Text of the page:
Henderson declined to seek re-election in 1868 and ran unsuccessfully for Missouri governor. He went on to prosecute federal tax evaders, deal with Native American affairs and campaign for women’s voting rights. Grant fired him as a special prosecutor in the Whiskey Ring scandal after suspicions were cast upon the White House.

Shrewd investments paved the way in 1888 for a return to Washington, where the Hendersons quickly became social power brokers. He died at 86 on April 12, 1913. She passed on July 16, 1931, five days shy of her 89th birthday.

Henderson was “the only one of the Seven Traitors whom the Republican party publicly and formally forgave,” noted author Horace White. It came at the party’s 1884 national convention in Chicago, where the former senator served as chairman.

“The assembled multitude knew at once the significance of (the choice) and gave cheer after cheer of applause and approval,” said White, who was in attendance. “It was the signal that all was forgiven on both sides. Which side most needed forgiveness was not asked.”

Two other chief executives, Rutherford Hayes and Grover Cleveland, sparred with Congress over the Tenure of Office Act before it was repealed in 1887. A similar law was found unconstitutional by the Supreme Court in 1926.

Today, little is remembered about the nuances of the Johnson case. As the years pass, the same likely will happen with the 1998 impeachment of Democrat President Bill Clinton. It’s only natural, and a probability that bodes well for Trump, too.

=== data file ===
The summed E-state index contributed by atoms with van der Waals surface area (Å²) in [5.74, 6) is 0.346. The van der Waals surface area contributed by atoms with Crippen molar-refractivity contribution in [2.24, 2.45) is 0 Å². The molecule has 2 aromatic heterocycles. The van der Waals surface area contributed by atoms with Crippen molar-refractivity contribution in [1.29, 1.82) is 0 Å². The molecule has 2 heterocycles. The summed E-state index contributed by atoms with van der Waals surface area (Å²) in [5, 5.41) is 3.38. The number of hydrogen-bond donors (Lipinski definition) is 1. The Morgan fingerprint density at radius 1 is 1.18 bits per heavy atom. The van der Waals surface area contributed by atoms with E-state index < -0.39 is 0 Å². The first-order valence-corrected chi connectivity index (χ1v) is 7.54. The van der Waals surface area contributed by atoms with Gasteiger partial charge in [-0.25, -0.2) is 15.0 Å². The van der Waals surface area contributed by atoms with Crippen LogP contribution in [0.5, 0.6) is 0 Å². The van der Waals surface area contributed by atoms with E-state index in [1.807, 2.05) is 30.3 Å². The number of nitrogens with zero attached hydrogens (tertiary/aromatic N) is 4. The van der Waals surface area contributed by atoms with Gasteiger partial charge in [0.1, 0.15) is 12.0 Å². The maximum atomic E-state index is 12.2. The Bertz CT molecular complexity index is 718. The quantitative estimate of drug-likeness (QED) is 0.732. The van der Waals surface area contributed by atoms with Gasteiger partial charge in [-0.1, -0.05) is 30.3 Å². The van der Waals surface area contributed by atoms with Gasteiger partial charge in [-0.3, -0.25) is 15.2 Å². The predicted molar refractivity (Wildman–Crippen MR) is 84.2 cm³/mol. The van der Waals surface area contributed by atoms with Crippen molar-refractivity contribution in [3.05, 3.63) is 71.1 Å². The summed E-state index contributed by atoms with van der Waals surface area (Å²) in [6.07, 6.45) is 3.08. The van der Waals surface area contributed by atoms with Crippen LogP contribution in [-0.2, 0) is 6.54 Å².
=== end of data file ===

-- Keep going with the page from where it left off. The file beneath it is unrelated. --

Republican James Blaine, a two-time presidential candidate who served in both houses of Congress, recognized the greater considerations born of time.

“The sober reflection of later years has persuaded many who favored impeachment that it was not justifiable on the charges made, and that its success would have resulted in greater injury to free institutions than Andrew Johnson in his utmost endeavor was able to inflict,” Blaine said.

Henderson also weighed in, with what Trump supporters likely would claim as a comment which could be made in 2020.

“It would be well if those who urged (impeachment) as a general panacea for mistakes and dissatisfaction in the workings of elections would study the personal motives and partisan maneuverings which were the soul and body of this enormity of injustice in American history,” he said.

Editor’s note: The preceding is the final part of a series written by award-winning journalist, author and public relations professional Brent Engel of Louisiana.

Send questions and comments to

Recommended for you